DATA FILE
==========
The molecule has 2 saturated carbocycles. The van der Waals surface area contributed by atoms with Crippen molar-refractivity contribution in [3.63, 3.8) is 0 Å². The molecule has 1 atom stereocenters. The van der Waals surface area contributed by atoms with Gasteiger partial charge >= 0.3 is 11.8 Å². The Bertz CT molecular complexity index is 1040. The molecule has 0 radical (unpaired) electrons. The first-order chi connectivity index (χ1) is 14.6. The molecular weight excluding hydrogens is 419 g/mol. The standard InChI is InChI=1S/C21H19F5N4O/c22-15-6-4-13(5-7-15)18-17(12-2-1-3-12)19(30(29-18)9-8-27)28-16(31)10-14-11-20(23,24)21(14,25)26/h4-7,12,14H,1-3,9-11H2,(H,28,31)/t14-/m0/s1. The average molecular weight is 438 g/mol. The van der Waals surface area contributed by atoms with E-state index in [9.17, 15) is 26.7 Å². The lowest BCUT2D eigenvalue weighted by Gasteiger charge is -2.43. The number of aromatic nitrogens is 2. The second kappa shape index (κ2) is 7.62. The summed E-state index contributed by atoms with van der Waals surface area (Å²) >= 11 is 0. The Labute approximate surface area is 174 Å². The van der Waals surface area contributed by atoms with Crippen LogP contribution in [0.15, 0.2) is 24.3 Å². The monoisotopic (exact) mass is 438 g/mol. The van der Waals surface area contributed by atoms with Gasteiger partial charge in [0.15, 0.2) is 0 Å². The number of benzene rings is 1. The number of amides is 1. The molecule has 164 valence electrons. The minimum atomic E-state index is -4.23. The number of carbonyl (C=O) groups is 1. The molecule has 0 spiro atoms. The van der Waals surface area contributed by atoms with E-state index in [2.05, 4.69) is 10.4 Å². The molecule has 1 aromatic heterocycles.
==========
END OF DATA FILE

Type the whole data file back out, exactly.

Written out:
The molecule has 2 saturated carbocycles. The van der Waals surface area contributed by atoms with Crippen molar-refractivity contribution in [3.63, 3.8) is 0 Å². The molecule has 1 atom stereocenters. The van der Waals surface area contributed by atoms with Gasteiger partial charge >= 0.3 is 11.8 Å². The Bertz CT molecular complexity index is 1040. The molecule has 0 radical (unpaired) electrons. The first-order chi connectivity index (χ1) is 14.6. The molecular weight excluding hydrogens is 419 g/mol. The standard InChI is InChI=1S/C21H19F5N4O/c22-15-6-4-13(5-7-15)18-17(12-2-1-3-12)19(30(29-18)9-8-27)28-16(31)10-14-11-20(23,24)21(14,25)26/h4-7,12,14H,1-3,9-11H2,(H,28,31)/t14-/m0/s1. The average molecular weight is 438 g/mol. The van der Waals surface area contributed by atoms with E-state index in [9.17, 15) is 26.7 Å². The lowest BCUT2D eigenvalue weighted by Gasteiger charge is -2.43. The number of aromatic nitrogens is 2. The second kappa shape index (κ2) is 7.62. The summed E-state index contributed by atoms with van der Waals surface area (Å²) >= 11 is 0. The Labute approximate surface area is 174 Å². The van der Waals surface area contributed by atoms with Crippen LogP contribution in [0.15, 0.2) is 24.3 Å². The monoisotopic (exact) mass is 438 g/mol. The van der Waals surface area contributed by atoms with Gasteiger partial charge in [0.15, 0.2) is 0 Å². The number of benzene rings is 1. The number of amides is 1. The molecule has 164 valence electrons. The minimum atomic E-state index is -4.23. The number of carbonyl (C=O) groups is 1. The molecule has 0 spiro atoms. The van der Waals surface area contributed by atoms with E-state index in [2.05, 4.69) is 10.4 Å². The molecule has 1 aromatic heterocycles.